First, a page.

Are steakhouses doomed? If you believe what you read in the Noo Yawk Timez today, then yeah. But here in the Great Northwest, steakhouses are doing just fine, thank you. And a steakhouse, seems to me, might provide a pretty good outlet for some of that Second Amendment testosterone
I've taken the Bolt-Bus down to Portland for a brief reunion with friends. There are 44 restaurants identified as steakhouses on the UrbanSpoon website. Classic spots, like the Old Country Kitchen (now known as Sayler's, the family that's always owned it, ever since it offered a free "72-ounce steak" if you could eat the damn thing in an hour, along with two carrot sticks, two celery sticks, two pickles, two olives, a dinner salad, a slice of bread and ten french fries), spots even more traditionally "steakhouse" like the Ringside, the Portland City Grill, Huber's, McCormick & Schmick (yes, they started here) and El Gaucho Portland. Tell them they're no longer in the mainstream? I doubt it. Maybe not playing at quite the same level, but far from dunzo.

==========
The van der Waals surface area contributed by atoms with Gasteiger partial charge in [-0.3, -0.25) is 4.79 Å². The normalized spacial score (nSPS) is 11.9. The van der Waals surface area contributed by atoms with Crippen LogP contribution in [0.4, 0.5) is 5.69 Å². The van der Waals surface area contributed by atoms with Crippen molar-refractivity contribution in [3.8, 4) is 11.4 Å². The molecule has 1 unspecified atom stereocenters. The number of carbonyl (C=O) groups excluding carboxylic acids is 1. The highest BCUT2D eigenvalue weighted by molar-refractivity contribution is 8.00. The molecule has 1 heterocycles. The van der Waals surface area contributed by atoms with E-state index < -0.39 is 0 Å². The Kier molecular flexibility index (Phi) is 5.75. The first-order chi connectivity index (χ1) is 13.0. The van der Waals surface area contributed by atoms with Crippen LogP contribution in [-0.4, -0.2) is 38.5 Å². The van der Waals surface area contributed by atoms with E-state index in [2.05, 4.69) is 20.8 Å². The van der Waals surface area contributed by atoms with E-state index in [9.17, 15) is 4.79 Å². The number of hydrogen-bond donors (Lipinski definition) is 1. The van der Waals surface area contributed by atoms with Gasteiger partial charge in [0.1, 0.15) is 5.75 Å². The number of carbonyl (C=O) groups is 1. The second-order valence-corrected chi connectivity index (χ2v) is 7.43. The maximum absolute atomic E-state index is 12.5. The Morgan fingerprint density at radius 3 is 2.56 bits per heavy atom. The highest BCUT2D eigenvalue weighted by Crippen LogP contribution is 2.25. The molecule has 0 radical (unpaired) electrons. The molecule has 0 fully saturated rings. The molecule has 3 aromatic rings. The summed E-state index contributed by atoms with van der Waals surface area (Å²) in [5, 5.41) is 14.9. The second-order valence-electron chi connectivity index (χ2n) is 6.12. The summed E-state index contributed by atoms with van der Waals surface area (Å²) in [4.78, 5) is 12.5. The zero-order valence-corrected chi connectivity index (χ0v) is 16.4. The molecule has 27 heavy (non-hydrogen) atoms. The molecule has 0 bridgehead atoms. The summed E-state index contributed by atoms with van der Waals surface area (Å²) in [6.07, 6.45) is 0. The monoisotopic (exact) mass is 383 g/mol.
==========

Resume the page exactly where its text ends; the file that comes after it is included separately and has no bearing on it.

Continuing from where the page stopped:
And in Seattle? No fewer than 146 "steakhouse" restaurants! Met Grill, John Howie, El Gaucho, the Brooklyn, Daniel's, Brazilians Ipanema, Buenos Aires and Fogaça, and suburban favorite Jak's, not to mention the chains, Ruth's Chris, Morton's, Sullivan's, Capital Grille.
A steak is as American as apple pie (obviously) and seems to satisfy some primal urge to consume meat that is red. So the next time you feel like you want to go out and shoot something, get your butt to a steakhouse instead, order a porterhouse and a bottle of Efeste, and just chill out, Nobody gets hurt. Beef won't kill ya.